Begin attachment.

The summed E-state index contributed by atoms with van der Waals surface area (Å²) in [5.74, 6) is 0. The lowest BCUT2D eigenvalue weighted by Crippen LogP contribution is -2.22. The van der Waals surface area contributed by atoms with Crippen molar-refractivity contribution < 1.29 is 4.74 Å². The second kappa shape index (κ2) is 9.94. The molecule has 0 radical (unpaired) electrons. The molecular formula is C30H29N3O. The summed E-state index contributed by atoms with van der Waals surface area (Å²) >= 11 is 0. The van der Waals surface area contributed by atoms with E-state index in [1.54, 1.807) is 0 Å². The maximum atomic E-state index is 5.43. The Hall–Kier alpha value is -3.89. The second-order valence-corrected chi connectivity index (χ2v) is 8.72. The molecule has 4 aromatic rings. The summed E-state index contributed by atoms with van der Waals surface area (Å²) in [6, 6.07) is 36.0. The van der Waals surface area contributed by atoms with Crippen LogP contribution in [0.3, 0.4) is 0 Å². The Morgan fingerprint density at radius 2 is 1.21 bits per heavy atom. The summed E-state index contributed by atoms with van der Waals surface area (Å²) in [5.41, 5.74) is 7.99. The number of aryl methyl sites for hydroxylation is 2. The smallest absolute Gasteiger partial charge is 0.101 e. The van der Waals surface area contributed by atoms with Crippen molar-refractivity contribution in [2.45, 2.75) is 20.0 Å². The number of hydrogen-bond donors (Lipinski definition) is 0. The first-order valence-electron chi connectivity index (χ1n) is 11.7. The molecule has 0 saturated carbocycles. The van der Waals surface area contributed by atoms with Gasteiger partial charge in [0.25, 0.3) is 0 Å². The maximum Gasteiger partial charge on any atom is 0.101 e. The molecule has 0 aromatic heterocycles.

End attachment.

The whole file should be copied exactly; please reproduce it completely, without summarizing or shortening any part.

The summed E-state index contributed by atoms with van der Waals surface area (Å²) in [5.74, 6) is 0. The lowest BCUT2D eigenvalue weighted by Crippen LogP contribution is -2.22. The van der Waals surface area contributed by atoms with Crippen molar-refractivity contribution < 1.29 is 4.74 Å². The second kappa shape index (κ2) is 9.94. The molecule has 0 radical (unpaired) electrons. The molecular formula is C30H29N3O. The summed E-state index contributed by atoms with van der Waals surface area (Å²) >= 11 is 0. The van der Waals surface area contributed by atoms with E-state index in [1.54, 1.807) is 0 Å². The maximum atomic E-state index is 5.43. The Hall–Kier alpha value is -3.89. The second-order valence-corrected chi connectivity index (χ2v) is 8.72. The molecule has 4 aromatic rings. The summed E-state index contributed by atoms with van der Waals surface area (Å²) in [6, 6.07) is 36.0. The van der Waals surface area contributed by atoms with Crippen LogP contribution in [0.3, 0.4) is 0 Å². The Morgan fingerprint density at radius 2 is 1.21 bits per heavy atom. The summed E-state index contributed by atoms with van der Waals surface area (Å²) in [5.41, 5.74) is 7.99. The number of aryl methyl sites for hydroxylation is 2. The smallest absolute Gasteiger partial charge is 0.101 e. The van der Waals surface area contributed by atoms with Crippen molar-refractivity contribution in [2.45, 2.75) is 20.0 Å². The number of hydrogen-bond donors (Lipinski definition) is 0. The first-order valence-electron chi connectivity index (χ1n) is 11.7. The molecule has 0 saturated carbocycles. The van der Waals surface area contributed by atoms with Gasteiger partial charge in [0.25, 0.3) is 0 Å². The maximum Gasteiger partial charge on any atom is 0.101 e. The molecule has 0 aromatic heterocycles.